About an hour into the meeting, a girl whom I had seen at a few Coalition meetings gained the floor after trying in vain several times to do so and to my pleasure launched into much the attack I might have made. She chided the group for attacking the Coalition and told them it was very transparent who they were. She said she had no doubt as to their identity as she had been brought up a "red diaper baby" in a communist family, and she had seen the party make the same mistake over and over again, just as they were doing tonight, destroying an existing political movement by creating what she called "sectarianism" within it. I started to laugh and was warned that I was out of order. Then another Coalition member tiptoed over and whispered to me that he was leaving, that the only reason he had stayed that long was that he had seen me there.

I told him I too would be going soon, that I just wanted to see how it would develop. By now they had muzzled the girl, and I purposely broke their order to speak up in her defence, saying that if that was how they were going to keep order, then I didn't see how they were going to get artists to work with them. I was given a stern lecture for my outburst, and as the girl who had spoken out was now leaving I decided to accompany her. Outside, she reiterated what she had said upstairs—she was genuinely disturbed by this group and told me she feared the Coalition was doomed. I told her not to worry, as I didn't see how their approach could be effective.

But the problem didn't go away. The very next Monday, Lou and his friends were back on their feet describing what a great meeting Artists United had held the other night, and it was a shame that more of us hadn't come. Fortunately enough, there would be another meeting that very Friday. I purposely held back any challenge, as I didn't want to add to our own group's curiosity. But I rose to say that I was quite intrigued by the group and that as I happened to be going to Chicago later that week, did Lou think he could put me in touch with their leadership there, so I could come back with a report on their activities? Lou was forced to say yes in public, although he didn't have any addresses on him just then. I told him also in public not to worry, I would contact him by phone before I left town.

As luck would have it, I ran into Lou the next day, and between his not really knowing whether I was bluffing about going to Chicago and my insisting that I now had second thoughts about the group and had decided two organizations might be better than one, he gave me the address and phone number of someone to contact in Chicago. He really had no choice but to give it to me in any case, for if I were to claim at a subsequent meeting that he had refused me the address, a number of questions might have been asked.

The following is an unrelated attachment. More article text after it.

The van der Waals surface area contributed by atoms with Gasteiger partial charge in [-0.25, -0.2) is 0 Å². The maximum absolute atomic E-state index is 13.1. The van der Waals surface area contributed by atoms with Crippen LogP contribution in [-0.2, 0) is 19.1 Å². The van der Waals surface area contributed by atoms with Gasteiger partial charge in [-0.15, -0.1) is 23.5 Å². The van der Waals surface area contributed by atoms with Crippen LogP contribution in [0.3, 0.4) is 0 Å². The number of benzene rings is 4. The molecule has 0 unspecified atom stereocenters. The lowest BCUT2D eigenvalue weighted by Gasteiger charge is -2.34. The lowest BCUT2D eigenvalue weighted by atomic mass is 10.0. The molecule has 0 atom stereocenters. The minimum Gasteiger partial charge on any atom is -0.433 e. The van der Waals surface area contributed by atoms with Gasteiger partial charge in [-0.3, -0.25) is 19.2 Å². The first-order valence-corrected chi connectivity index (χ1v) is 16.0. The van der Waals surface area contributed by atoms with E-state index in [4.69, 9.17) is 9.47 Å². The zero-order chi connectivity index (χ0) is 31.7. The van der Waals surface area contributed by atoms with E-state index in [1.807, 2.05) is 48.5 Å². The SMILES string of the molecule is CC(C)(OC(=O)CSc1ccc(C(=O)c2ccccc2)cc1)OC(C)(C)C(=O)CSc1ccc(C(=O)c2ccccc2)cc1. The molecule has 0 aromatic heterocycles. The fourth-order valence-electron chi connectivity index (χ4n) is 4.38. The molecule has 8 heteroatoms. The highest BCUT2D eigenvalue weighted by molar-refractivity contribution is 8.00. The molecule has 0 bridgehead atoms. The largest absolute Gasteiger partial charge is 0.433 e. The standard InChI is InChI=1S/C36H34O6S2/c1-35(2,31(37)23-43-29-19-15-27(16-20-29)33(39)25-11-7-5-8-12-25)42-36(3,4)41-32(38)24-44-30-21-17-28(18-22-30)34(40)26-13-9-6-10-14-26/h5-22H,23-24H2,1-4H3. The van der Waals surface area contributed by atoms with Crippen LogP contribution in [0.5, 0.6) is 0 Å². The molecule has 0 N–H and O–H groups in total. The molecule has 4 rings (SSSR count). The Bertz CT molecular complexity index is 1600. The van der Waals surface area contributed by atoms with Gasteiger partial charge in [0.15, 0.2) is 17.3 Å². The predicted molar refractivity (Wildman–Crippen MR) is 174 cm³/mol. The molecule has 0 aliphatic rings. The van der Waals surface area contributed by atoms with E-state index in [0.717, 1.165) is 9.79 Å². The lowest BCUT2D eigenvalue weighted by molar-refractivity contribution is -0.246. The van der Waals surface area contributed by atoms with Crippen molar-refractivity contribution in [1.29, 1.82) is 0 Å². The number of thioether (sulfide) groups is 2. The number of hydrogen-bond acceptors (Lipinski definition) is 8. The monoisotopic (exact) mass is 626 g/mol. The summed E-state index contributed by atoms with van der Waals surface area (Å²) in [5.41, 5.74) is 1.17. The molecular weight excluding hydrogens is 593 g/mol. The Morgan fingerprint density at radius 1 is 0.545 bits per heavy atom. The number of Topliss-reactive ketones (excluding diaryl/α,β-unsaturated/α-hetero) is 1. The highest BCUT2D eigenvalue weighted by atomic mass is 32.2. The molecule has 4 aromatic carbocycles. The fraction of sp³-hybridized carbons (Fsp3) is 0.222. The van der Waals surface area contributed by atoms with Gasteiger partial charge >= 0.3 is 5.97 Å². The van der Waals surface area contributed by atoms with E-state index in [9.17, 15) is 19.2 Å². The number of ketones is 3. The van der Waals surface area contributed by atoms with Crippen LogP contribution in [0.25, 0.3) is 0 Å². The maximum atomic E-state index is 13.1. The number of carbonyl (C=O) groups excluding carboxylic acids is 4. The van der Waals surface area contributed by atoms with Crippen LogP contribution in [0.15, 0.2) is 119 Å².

As luck would have it, we really were going to Chicago, as it was Ilene's home town and we were able to combine the showing of our light machines with some tourism for a few days. We ended up staying in the attic of some artist friends, and I immediately called the number Lou had given me. After some difficulty I got through to someone who gave me another number, at which I finally reached an artist named Mark Rogovin. Mark seemed on his guard when I asked him if Artists United was holding any of its great mass meetings and demonstrations I had heard so much about in New York. I finally managed to persuade him that I was eager to attend one so that I could bring back a favorable report of it to New York. If he had been briefed on the phone by Lou, it had not been a very thorough job. After some hesitancy Mark invited me to a big function taking place that very weekend on the South Side and gave me all the details I needed to get there.

Accordingly, Ilene and I took the "El" down to South Fifty-Fifth Street and started to walk away from the University to the edge of the black section. There, in a field house belonging to the Chicago Parks Department, we found the concert Mark had told me about, which was billed as "A Tribute to Paul Robeson." No one who knows of Robeson's remarkable multifaceted career can doubt his genius nor the enormous contributions he made to American democracy and the advancement of his own people, however overshadowed this may have become for many by the aftermath of the Fifties and McCarthyism. But having dutifully recorded this observation, I must go on to say that this particular concert, if it can be called that, marked the absolute low point, artistically and politically, of almost any performance I have ever attended.

A heavier, more ham-handed series of amateurish sketches in song, poetry and dance, all celebrating Robeson, the black people, and the Soviet Union, could not possibly be imagined. The Soviet Cultural Attaché from Washington, was even present (mainly because of a show of soviet art going on elsewhere in Chicago) and made a little speech.

[This chapter has been abridged pending publication...]

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This book excerpt is Copyright © 2000
by Alexander Gross. It may be